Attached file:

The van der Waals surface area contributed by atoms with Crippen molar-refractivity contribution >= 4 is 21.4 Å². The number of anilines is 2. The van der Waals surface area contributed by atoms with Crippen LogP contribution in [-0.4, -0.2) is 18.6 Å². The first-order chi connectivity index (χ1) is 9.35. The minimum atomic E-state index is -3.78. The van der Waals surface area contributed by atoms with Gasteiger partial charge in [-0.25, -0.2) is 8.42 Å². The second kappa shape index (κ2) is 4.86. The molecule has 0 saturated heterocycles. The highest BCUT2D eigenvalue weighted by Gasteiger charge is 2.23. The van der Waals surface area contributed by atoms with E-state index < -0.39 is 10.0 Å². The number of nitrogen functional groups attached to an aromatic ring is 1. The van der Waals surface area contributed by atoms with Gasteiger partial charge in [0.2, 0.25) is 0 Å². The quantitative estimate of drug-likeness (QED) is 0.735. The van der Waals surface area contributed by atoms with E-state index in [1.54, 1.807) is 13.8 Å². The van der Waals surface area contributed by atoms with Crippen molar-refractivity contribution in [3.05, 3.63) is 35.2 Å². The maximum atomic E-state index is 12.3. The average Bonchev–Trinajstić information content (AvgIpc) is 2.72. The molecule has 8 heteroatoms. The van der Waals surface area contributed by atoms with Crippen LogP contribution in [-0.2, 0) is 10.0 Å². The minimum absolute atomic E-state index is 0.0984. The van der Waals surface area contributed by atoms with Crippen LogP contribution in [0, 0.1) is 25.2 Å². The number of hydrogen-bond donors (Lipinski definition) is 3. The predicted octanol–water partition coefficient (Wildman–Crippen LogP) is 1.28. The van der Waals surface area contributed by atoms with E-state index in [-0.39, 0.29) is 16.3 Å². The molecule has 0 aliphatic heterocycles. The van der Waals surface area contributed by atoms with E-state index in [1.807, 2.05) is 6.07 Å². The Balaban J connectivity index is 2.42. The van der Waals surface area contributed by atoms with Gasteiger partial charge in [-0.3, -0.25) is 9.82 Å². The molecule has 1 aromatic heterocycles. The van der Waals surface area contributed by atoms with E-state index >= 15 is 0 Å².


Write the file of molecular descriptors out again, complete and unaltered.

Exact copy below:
The van der Waals surface area contributed by atoms with Crippen molar-refractivity contribution >= 4 is 21.4 Å². The number of anilines is 2. The van der Waals surface area contributed by atoms with Crippen LogP contribution in [-0.4, -0.2) is 18.6 Å². The first-order chi connectivity index (χ1) is 9.35. The minimum atomic E-state index is -3.78. The van der Waals surface area contributed by atoms with Gasteiger partial charge in [-0.25, -0.2) is 8.42 Å². The second kappa shape index (κ2) is 4.86. The molecule has 0 saturated heterocycles. The highest BCUT2D eigenvalue weighted by Gasteiger charge is 2.23. The van der Waals surface area contributed by atoms with E-state index < -0.39 is 10.0 Å². The number of nitrogen functional groups attached to an aromatic ring is 1. The van der Waals surface area contributed by atoms with Gasteiger partial charge in [0.2, 0.25) is 0 Å². The quantitative estimate of drug-likeness (QED) is 0.735. The van der Waals surface area contributed by atoms with E-state index in [1.54, 1.807) is 13.8 Å². The van der Waals surface area contributed by atoms with Crippen molar-refractivity contribution in [3.05, 3.63) is 35.2 Å². The maximum atomic E-state index is 12.3. The average Bonchev–Trinajstić information content (AvgIpc) is 2.72. The molecule has 8 heteroatoms. The van der Waals surface area contributed by atoms with Crippen LogP contribution in [-0.2, 0) is 10.0 Å². The minimum absolute atomic E-state index is 0.0984. The van der Waals surface area contributed by atoms with Crippen LogP contribution in [0, 0.1) is 25.2 Å². The number of hydrogen-bond donors (Lipinski definition) is 3. The predicted octanol–water partition coefficient (Wildman–Crippen LogP) is 1.28. The van der Waals surface area contributed by atoms with E-state index in [-0.39, 0.29) is 16.3 Å². The molecule has 0 aliphatic heterocycles. The van der Waals surface area contributed by atoms with E-state index in [1.807, 2.05) is 6.07 Å². The Balaban J connectivity index is 2.42. The van der Waals surface area contributed by atoms with Gasteiger partial charge in [-0.3, -0.25) is 9.82 Å². The molecule has 1 aromatic heterocycles. The van der Waals surface area contributed by atoms with E-state index >= 15 is 0 Å².